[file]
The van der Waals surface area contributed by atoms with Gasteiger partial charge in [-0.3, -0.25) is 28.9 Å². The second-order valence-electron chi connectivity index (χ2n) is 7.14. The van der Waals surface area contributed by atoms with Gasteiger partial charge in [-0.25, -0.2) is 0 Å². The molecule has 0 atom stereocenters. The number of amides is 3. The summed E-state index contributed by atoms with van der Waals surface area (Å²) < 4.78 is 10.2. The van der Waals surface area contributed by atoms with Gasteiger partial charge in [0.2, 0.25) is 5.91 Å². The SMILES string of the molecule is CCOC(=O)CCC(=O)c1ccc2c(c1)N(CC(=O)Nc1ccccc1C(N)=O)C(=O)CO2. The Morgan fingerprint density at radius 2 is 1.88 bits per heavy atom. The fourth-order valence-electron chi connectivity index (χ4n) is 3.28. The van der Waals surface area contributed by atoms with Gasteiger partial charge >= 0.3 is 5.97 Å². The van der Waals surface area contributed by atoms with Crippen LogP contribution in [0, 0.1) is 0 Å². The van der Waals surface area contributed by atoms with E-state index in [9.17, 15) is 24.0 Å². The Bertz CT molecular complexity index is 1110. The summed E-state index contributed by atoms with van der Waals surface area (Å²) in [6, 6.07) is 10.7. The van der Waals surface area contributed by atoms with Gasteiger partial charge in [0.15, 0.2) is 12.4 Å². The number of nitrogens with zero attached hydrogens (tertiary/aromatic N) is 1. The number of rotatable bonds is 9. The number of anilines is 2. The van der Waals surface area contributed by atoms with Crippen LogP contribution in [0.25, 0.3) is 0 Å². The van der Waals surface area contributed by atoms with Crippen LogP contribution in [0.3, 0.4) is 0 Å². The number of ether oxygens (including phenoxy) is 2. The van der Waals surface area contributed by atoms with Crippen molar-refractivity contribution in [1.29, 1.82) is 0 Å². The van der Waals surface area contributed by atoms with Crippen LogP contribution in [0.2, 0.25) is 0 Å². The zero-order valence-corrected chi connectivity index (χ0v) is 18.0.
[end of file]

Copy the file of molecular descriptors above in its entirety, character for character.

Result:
The van der Waals surface area contributed by atoms with Gasteiger partial charge in [-0.3, -0.25) is 28.9 Å². The second-order valence-electron chi connectivity index (χ2n) is 7.14. The van der Waals surface area contributed by atoms with Gasteiger partial charge in [-0.25, -0.2) is 0 Å². The molecule has 0 atom stereocenters. The number of amides is 3. The summed E-state index contributed by atoms with van der Waals surface area (Å²) < 4.78 is 10.2. The van der Waals surface area contributed by atoms with Gasteiger partial charge in [0.2, 0.25) is 5.91 Å². The SMILES string of the molecule is CCOC(=O)CCC(=O)c1ccc2c(c1)N(CC(=O)Nc1ccccc1C(N)=O)C(=O)CO2. The Morgan fingerprint density at radius 2 is 1.88 bits per heavy atom. The fourth-order valence-electron chi connectivity index (χ4n) is 3.28. The van der Waals surface area contributed by atoms with Gasteiger partial charge >= 0.3 is 5.97 Å². The van der Waals surface area contributed by atoms with Crippen LogP contribution in [0, 0.1) is 0 Å². The van der Waals surface area contributed by atoms with E-state index in [9.17, 15) is 24.0 Å². The Bertz CT molecular complexity index is 1110. The summed E-state index contributed by atoms with van der Waals surface area (Å²) in [6, 6.07) is 10.7. The van der Waals surface area contributed by atoms with Gasteiger partial charge in [0.15, 0.2) is 12.4 Å². The number of nitrogens with zero attached hydrogens (tertiary/aromatic N) is 1. The number of rotatable bonds is 9. The number of anilines is 2. The van der Waals surface area contributed by atoms with Crippen LogP contribution in [0.25, 0.3) is 0 Å². The van der Waals surface area contributed by atoms with Crippen LogP contribution in [0.3, 0.4) is 0 Å². The number of ether oxygens (including phenoxy) is 2. The van der Waals surface area contributed by atoms with Crippen molar-refractivity contribution in [1.29, 1.82) is 0 Å². The van der Waals surface area contributed by atoms with Crippen LogP contribution in [0.2, 0.25) is 0 Å². The zero-order valence-corrected chi connectivity index (χ0v) is 18.0.